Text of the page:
After high school, Leith entered a film program at Manhattan’s School of Visual Arts, again making friends, sharing his joy of music and life, and engaging people in conversation and his blanket of love and care. It was during this time when Leith began to again immerse himself into the Woodstock community. He and his father rented a house together during the summer months, and before long Leith was a friendly face who would be seen everywhere, smiling, talking, and playing very loud music on his car stereo. He also found his way to Woodstock Day School, working at the summer Arts and Sports Center camp, making short movies with kids, and spreading his message to all who were open to hearing it. Over time, Leith continued to work at the camp, and eventually started working at the school. He wore many hats at Woodstock Day School. He was Advisor to the Senior Class, Community Service Coordinator, College Counselor, Basketball Coach, and, most importantly, the most trusted confidante, ally, and supporter of every child at the school. Always a fan of the underdog, Leith took kids under his wing and taught them how to be strong, brave, confident, and loving people. He always believed in treating even the youngest students with the respect often reserved for adults. When speaking with Leith, it was obvious that he knew you mattered.
One of the many beautiful qualities Leith possessed was that if you met him once, you were his friend forever and he would never lose sight of you. He held close relationships with friends dating back to early childhood and cherished every person he ever met in his heart. Leith was a guiding light in the lives of children. He was a mentor, counselor, teacher, coach, and friend to every child he met. His wisdom and strength, humor and love simply oozed from every pore of his body. Leith changed the world and his love and strength have influenced lives, young and old. Through his more than 20 years of work at Woodstock Day School, Leith affected change. He started a community service program, worked to create an inclusive, loving, and safe environment for students, families, and teachers, and spread the message of love and tenderness at every turn. Leith was masterful at uplifting and unifying people, a complex skill and desperately needed social medicine that he fine-tuned to a science. His brilliant wit, charm, and abundant compassion made for a rarified presence: a true one-of-a-kind – the genuine article. He inspired us to love with abandon, to live fully, to enjoy what we are doing, and to help every person that crosses our paths.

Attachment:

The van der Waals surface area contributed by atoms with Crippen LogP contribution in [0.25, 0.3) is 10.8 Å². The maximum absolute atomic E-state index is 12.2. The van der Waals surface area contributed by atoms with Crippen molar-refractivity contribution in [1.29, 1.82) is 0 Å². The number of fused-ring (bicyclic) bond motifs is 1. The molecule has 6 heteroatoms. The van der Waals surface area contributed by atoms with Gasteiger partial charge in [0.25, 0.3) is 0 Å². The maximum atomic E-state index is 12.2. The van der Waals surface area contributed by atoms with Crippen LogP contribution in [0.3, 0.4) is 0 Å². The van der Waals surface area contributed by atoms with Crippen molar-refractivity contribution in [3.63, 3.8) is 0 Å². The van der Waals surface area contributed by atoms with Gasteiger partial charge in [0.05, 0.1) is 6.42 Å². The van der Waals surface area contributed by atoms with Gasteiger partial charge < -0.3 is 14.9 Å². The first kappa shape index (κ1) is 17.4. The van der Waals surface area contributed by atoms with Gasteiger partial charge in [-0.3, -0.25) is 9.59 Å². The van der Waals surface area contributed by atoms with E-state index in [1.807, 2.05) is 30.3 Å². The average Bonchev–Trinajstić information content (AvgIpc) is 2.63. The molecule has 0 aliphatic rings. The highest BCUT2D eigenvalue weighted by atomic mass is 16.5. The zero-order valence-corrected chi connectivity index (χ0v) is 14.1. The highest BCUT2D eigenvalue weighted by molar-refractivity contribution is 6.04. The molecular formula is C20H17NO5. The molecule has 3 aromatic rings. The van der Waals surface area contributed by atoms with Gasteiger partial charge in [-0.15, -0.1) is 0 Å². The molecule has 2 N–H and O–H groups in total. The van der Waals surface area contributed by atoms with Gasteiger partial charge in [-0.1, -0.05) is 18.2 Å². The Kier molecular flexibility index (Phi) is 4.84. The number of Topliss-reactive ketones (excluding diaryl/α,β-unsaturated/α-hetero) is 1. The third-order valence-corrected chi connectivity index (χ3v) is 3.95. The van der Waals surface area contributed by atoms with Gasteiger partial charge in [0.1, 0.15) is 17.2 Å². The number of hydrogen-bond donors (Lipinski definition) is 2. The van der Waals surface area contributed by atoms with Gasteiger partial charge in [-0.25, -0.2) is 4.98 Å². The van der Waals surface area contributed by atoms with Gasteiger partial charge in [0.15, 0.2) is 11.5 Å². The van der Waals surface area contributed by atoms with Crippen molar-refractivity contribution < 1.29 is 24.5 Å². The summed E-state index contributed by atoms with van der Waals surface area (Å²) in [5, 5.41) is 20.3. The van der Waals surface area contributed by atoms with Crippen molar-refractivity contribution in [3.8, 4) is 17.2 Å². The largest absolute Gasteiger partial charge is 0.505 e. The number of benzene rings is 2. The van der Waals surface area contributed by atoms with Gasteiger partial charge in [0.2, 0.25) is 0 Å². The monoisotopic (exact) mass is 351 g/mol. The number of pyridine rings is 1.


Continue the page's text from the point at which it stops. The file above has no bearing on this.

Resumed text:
Leith grew up in New York City and, when he was a teenager, spent his summers in Woodstock. The rest is history. Woodstock became his home and heart.
Leith Sun Demon Rogovin, long-time Woodstock resident, teacher, brother, son, and friend, passed peacefully into the next realm in the early morning hours on Saturday, January 9, 2016, after a determined two year fight against brain cancer. He was surrounded by friends and loved ones throughout his short stay in hospice care and is survived by his sister Seana Rogovin, Mother Pam Hott, and Grandmother Ethel Rogovin. Memorial services and celebrations will be planned for this spring.